Friday, April 28, 2006

Tribal Court Jurisdiction and the Non-Member

Those dismayed by the recent decisions of the United States Supreme purporting to limit some tribal court jurisdiction over nonmembers, sometimes on the illusory fears of unfairness, should review a recent article by Professor Bethany Berger of the Wayne State University School of Law recently published in Arizona State University Law Journal entitled Tribal Courts and the Outsider.

After reviewing years of reported decisions from the Navajo Nation, Professor Berger reports that in cases where non-Indians and other nonmembers were involved in litigation in Navajo courts, they prevailed approximately 48% of the time and did not approximately 52% of the time, a relatively balanced and fair handling of their claims. This finding is significant because the Navajo Nation courts are among the most traditional tribal courts in the nation, frequently employing Navajo customary law where it applies to resolve disputes that come become for them. Professor Berger's thoughtful and thorough study seems to disprove as illusory the fears frequently heard by non-Indian attorneys of unfairness and mistreatment of nonmembers in tribal courts. It also brands as perhaps racial phobia the expressed distrust of tribal courts often voiced by the United States Supreme Court. This article strikes me as a necessary attachment to any legal brief about jurisdiction of tribal courts over non-Indians or other nonmembers.

Indian Tribal Land and Trust Status

While preparing for a talk delivered at a recent conference on the Indian Trust Doctrine sponsored by the Indian Legal Program of Arizona State University College of Law (now the Sandra Day O'Connor College of Law), I came to the startingly realization that I knew of no legal reason why tribally held Indian land (as opposed to individually owned Indian allotments) were held in trust by the federal government. While the federal government claims trust ownership of most tribal and lands and those of us who teach federal Indian law have accepted and taught this claim as gospel for years, its actual legal justification eluded me.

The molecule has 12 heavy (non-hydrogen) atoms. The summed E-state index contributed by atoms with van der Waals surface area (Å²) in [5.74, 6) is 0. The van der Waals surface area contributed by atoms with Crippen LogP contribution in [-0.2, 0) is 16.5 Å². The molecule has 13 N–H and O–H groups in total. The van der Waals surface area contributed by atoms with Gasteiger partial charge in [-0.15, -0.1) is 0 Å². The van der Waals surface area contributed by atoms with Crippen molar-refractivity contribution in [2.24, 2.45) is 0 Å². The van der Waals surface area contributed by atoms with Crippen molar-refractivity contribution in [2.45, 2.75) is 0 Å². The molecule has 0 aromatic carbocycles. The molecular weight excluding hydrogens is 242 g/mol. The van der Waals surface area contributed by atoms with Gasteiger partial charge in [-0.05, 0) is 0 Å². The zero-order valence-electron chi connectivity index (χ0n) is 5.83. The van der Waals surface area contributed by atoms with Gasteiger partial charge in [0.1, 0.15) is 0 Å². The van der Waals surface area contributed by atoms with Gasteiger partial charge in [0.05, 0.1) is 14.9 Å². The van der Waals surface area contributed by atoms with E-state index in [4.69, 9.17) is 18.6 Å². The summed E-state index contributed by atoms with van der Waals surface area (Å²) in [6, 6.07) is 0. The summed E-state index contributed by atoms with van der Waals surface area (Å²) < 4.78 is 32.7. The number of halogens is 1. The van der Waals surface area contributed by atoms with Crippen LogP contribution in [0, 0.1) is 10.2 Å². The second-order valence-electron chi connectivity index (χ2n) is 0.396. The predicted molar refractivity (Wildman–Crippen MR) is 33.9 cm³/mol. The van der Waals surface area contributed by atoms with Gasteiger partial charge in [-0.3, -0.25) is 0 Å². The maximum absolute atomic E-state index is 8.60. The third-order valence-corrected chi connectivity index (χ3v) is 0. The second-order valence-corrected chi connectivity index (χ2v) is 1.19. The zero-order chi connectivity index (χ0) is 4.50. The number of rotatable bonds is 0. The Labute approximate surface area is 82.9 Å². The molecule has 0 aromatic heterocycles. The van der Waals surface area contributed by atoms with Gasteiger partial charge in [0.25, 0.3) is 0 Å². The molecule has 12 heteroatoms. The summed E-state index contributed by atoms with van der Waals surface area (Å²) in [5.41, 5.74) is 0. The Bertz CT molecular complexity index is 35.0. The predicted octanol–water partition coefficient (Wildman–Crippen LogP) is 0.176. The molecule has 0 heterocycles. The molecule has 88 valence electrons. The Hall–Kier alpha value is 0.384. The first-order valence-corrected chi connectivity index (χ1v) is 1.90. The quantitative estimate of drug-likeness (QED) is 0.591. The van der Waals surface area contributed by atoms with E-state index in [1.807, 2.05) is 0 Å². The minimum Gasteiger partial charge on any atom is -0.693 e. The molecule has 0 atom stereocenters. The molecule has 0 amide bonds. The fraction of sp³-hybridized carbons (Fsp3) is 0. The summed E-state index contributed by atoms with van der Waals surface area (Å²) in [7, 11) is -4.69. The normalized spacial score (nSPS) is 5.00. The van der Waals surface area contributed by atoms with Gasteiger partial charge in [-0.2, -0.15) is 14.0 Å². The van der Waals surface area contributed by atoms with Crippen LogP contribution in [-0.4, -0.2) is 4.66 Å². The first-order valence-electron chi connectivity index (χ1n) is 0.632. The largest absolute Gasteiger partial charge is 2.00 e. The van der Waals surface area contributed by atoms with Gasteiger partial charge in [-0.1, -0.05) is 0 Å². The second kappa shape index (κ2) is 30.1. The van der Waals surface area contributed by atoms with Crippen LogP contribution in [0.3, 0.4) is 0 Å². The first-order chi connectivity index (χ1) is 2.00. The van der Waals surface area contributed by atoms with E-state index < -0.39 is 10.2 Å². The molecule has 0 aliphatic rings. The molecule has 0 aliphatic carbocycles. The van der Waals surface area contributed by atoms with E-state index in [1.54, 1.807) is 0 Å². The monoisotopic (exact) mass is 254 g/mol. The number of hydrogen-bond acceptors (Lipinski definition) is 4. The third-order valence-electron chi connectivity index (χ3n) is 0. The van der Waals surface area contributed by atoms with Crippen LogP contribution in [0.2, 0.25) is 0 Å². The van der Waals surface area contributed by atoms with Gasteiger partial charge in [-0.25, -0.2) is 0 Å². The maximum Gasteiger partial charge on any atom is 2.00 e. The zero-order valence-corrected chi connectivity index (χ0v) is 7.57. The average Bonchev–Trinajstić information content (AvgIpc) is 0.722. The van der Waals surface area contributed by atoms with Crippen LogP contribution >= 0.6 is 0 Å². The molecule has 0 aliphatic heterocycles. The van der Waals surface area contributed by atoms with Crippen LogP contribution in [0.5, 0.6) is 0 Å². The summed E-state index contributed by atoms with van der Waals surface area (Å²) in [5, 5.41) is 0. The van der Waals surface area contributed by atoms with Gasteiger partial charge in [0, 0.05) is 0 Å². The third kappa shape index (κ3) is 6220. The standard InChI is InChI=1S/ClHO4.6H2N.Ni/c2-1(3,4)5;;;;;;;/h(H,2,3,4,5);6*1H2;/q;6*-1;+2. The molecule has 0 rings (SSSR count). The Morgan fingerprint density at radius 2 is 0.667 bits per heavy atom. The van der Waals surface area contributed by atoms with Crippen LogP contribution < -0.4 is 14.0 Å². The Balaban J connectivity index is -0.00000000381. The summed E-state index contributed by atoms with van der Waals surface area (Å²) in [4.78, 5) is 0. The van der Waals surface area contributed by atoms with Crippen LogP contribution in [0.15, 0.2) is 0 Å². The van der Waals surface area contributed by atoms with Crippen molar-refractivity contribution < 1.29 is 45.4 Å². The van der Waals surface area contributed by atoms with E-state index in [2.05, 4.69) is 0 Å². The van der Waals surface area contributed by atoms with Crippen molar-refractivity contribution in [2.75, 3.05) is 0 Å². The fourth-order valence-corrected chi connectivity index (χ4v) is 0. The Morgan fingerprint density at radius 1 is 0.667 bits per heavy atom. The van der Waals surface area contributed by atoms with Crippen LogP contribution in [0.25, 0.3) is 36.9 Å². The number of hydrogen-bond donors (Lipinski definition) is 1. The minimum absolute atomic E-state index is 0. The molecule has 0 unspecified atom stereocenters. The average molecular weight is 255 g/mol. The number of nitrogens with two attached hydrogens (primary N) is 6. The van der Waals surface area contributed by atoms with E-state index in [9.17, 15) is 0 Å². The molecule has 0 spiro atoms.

No federal statute expressly authorizes such trust status. Only one out of the over 400 treaties with Indian tribes mentions Indian tribal land being held in trust by the federal government. The failure of the other treaties to so expressly provide might suggest a contrary indication. The fact that lands given to removed southeastern tribes in the Indian Territory, now eastern Oklahoma, frequently were granted and are currently held by the tribes in fee simple, rather than in trust status, suggests that there was no tradition or common understanding in the 1830s that Indian tribal lands were to be held by the federal government in trust. Certainly, by the time of the enactment of section 5 of the Indian Reorganization Act of 1934, a common understanding had emerged that tribal lands should be held in trust by the federal government. No one dobuts that federal trust status at core was intended to restrict alienation or taxation of those tribal lands. Some of those restrictions are actually codified, as in 25 U.S.C. sec. 177 restraining the alienation of Indian land. Unfortunately, trust status also has meant federal mismanagement of tribal lands and some federal statutes deal with such management, particularly in the area of timber and mineral development. But is there any actual legal justification for the claim of the United States to legally hold tribal lands in trust status? To date I have been unable to find one and would appreciate other comments or thoughts on the matter.